What are Chia Seeds?
Enter the ‘superfood – chia seeds’ into a Google search and you’re sure to be bombarded with articles and mentions of these powerful little seeds and any medical concern you can think of. Chia seeds are high in protein, fibre and omega-3 fatty acids. It is the punch that we’re wanting in our balanced meals, so let’s break it down and get the chia seed facts!
Chia seeds (Salvia hispanica) date back to the Aztecs of Mexico in 3500 B.C. being used in every angle of their diet due to the high nutritional profile, mainly supporting long travels they endured. The Mayans, a pre-Columbian civilization, were recorded to incorporate these powerful seeds in their diet as well as naming their land from the word Chiapan, meaning river of chia. These seeds with the mild, nutty flavour are still grown and eaten in South America, from Mexico all the way to Argentina. Now chia seeds are grown in Australia, which has become the foremost producer.
In my presentation Superfoods for Health, I emphasize that combining these high-profile, nutrient dense foods into our daily diet can be good for us, but they shouldn’t be valued as a ‘silver bullet’ food. Chia seeds are rich in the essential omega -3 fatty acid linoleic acid (ALA). ALA can help decrease inflammation in the body. For a plant, they are high in calcium and iron. Although, studies are still preliminary, chia is high protein and fibre which should assist in satiety, helping us monitor the feeling of fullness after eating. As for chia being a ‘silver bullet’ food, discuss it with your dietitian and see how you can add it to your meal plan.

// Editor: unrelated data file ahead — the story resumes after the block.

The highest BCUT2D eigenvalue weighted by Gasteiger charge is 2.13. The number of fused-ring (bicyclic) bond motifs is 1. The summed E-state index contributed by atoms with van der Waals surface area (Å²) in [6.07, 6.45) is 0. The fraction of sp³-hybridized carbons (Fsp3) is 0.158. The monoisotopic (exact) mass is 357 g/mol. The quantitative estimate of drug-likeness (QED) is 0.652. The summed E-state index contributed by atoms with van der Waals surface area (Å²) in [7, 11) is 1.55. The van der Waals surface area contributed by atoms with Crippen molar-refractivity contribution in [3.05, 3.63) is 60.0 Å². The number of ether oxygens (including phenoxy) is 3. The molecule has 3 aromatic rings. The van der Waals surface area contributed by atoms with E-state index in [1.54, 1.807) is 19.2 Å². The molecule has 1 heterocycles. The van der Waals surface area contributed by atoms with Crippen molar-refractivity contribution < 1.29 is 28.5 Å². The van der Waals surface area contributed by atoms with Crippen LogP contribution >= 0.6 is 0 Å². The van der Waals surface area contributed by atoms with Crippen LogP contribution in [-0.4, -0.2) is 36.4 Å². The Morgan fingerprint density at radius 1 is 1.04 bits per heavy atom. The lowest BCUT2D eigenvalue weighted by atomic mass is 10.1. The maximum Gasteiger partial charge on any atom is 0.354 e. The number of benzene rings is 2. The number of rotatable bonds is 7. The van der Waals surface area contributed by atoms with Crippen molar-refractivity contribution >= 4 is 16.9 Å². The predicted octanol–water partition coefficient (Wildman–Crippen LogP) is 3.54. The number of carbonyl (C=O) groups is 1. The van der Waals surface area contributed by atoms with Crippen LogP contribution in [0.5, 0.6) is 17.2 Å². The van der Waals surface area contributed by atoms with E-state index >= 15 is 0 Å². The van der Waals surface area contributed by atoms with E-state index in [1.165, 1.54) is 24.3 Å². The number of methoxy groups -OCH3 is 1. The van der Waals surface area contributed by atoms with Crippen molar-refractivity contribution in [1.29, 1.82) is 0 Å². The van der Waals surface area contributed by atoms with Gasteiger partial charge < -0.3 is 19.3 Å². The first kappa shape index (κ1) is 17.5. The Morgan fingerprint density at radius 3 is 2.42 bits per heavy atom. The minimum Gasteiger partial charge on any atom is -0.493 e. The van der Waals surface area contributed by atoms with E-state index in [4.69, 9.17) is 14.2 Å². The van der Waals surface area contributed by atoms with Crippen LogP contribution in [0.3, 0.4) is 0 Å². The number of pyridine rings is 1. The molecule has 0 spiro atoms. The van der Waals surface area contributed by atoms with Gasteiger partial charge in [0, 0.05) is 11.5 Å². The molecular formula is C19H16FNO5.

Chia pets were extremely popular during the ’80s and ’90s. The terra-cotta animals are spread with chia seeds that over time sprout and create a green, grass-like carpet of fur. The company that began making the pets in just animal shapes, continues to release new shapes and products to this day. But did you know that the seeds used for chia pets are actually edible?
Sprinkle, Crush, Mix or Bake
Chia can be eaten raw as whole seeds. They can be purchased at most health food stores or at your local food market. With only 1-2 tablespoons per day needed to achieve the recommended omega-3 ALA amount, chia seeds can be used in a number of ways.
- Try adding a teaspoon to your morning yogurt, porridge or to a fruit smoothie for that 3 pm snack attack.
- Sprouted, chia can be added to salads and sandwiches, similar to alfalfa.
- Chia flour can be purchased to add into muffins and cookies.
- If you have an egg allergy or intolerance, it can be mixed with water to create a chia gel, replacing the egg in a recipe.
Experiment and Enjoy!